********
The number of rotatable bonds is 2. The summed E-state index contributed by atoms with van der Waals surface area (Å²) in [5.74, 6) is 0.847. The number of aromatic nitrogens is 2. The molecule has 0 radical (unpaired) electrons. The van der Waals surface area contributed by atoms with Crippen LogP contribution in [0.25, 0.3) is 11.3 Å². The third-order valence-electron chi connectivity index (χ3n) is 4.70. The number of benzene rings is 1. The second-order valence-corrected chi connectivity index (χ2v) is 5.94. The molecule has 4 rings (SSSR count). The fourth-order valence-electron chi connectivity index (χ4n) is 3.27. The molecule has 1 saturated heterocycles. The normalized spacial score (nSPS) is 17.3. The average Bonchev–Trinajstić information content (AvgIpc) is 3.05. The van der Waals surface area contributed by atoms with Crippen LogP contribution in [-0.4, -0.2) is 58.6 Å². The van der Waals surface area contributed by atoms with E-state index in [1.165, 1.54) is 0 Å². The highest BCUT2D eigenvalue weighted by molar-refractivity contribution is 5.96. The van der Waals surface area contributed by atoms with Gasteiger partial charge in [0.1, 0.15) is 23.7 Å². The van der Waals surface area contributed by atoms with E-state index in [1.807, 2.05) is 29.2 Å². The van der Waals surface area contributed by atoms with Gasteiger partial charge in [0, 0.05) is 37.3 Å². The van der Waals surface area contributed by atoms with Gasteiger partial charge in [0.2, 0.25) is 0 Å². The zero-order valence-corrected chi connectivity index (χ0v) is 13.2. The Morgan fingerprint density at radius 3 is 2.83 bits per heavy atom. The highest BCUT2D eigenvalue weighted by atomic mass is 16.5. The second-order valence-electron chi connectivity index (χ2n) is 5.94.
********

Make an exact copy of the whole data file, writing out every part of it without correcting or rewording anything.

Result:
The number of rotatable bonds is 2. The summed E-state index contributed by atoms with van der Waals surface area (Å²) in [5.74, 6) is 0.847. The number of aromatic nitrogens is 2. The molecule has 0 radical (unpaired) electrons. The van der Waals surface area contributed by atoms with Crippen LogP contribution in [0.25, 0.3) is 11.3 Å². The third-order valence-electron chi connectivity index (χ3n) is 4.70. The number of benzene rings is 1. The second-order valence-corrected chi connectivity index (χ2v) is 5.94. The molecule has 4 rings (SSSR count). The fourth-order valence-electron chi connectivity index (χ4n) is 3.27. The molecule has 1 saturated heterocycles. The normalized spacial score (nSPS) is 17.3. The average Bonchev–Trinajstić information content (AvgIpc) is 3.05. The van der Waals surface area contributed by atoms with Crippen LogP contribution in [-0.4, -0.2) is 58.6 Å². The van der Waals surface area contributed by atoms with E-state index in [1.165, 1.54) is 0 Å². The highest BCUT2D eigenvalue weighted by molar-refractivity contribution is 5.96. The van der Waals surface area contributed by atoms with Gasteiger partial charge in [0.1, 0.15) is 23.7 Å². The van der Waals surface area contributed by atoms with E-state index in [1.807, 2.05) is 29.2 Å². The van der Waals surface area contributed by atoms with Gasteiger partial charge in [0, 0.05) is 37.3 Å². The van der Waals surface area contributed by atoms with Gasteiger partial charge in [0.2, 0.25) is 0 Å². The zero-order valence-corrected chi connectivity index (χ0v) is 13.2. The Morgan fingerprint density at radius 3 is 2.83 bits per heavy atom. The highest BCUT2D eigenvalue weighted by atomic mass is 16.5. The second-order valence-electron chi connectivity index (χ2n) is 5.94.